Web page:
California wildfires: Why this year is so intense

Marcio Jose Sanchez/AP
Firefighters make a stand in the backyard of a home in front of the advancing CZU August Lightning Complex Fire, Aug. 21, 2020, in Boulder Creek, California. Response to the wildfires in California has been hampered by the coronavirus pandemic, power outages, and a heat wave.

With torrential lightning storms, hundreds of fires, and more than 120,000 people evacuated, California is confronting a once-in-a-generation fire season. 

As COVID-19 hamstrings the state’s containment and evacuation plans, millions in the American West are watching a tragedy of circumstance. Environmental intrusion, decades of government inaction, and high winds have forced the situation out of control. Without adequate prevention, scientists predict the country’s wildfire seasons will grow in size and cost in the next 50 years. 

But those predictions are far from certain. If there’s any hope from this year’s fire season, says Jessica Gardetto of the National Interagency Fire Center, it’s that it serves as a warning. 

Why We Wrote This

Sometimes, extreme adversity can offer a learning experience. In the case of California's wildfires, for instance, this might mean learning to rethink our relationship with the natural world.

Ms. Gardetto says that the national number of acres burned so far is below the yearly average – less than 3 million compared with the typical 4 million to 6 million. Though large population centers are threatened, she says, the fires afflicting them are freaks of nature, rather than more usual results of human malpractice.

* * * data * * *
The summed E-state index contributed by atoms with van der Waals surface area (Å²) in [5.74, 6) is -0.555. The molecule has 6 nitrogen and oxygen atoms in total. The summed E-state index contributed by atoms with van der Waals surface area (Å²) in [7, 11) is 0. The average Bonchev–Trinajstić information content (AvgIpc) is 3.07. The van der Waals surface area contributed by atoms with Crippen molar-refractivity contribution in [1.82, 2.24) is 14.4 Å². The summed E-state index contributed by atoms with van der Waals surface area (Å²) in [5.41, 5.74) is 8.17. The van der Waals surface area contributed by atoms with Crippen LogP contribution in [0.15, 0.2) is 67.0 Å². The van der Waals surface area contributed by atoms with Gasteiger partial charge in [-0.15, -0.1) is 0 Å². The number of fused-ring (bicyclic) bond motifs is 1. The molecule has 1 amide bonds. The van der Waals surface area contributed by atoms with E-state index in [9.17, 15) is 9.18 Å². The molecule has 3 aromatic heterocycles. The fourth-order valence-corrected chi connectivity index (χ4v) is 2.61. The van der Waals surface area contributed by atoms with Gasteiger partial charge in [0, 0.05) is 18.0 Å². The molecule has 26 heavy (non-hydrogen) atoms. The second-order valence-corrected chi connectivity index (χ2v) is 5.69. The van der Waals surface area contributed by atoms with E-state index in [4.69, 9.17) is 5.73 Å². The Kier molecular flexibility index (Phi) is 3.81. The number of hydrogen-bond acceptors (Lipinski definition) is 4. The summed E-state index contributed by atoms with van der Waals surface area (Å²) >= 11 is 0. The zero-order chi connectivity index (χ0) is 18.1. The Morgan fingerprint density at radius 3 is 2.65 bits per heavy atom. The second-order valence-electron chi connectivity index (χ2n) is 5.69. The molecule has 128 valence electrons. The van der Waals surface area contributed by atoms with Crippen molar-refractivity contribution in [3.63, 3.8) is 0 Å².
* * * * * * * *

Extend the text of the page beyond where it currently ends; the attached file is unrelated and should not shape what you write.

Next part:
So now is the time for communities and governments to learn.

Locales in fire-dependent ecosystems can lower risk by building more fire-resistant homes and thinning nearby vegetation, says Ms. Gardetto. State governments can enforce those practices through building codes and fire-extension programs, which integrate experts into at-risk areas for long-term change, says Scott Stephens, a wildfire expert at the University of California, Berkeley.

Through such a combination of education, prevention, and policy, the American West can lower its vulnerability and promote more harmony between humans and nature. 

In fire-dependent ecosystems, the risk of wildfire will always exist. But it can become much more manageable, says Professor Stephens. To reduce the chance of another catastrophic fire season, it may have to be. 

“The longer-term view has to be being better prepared for the inevitability of fire,” he says.


Chart 1: NASA MODIS; Chart 2: California Department of Forestry and Fire Protection; Chart 3: "Climate change presents increased potential for very large fires in the contiguous United States," International Journal of Wildland Fire

Jacob Turcotte/Staff
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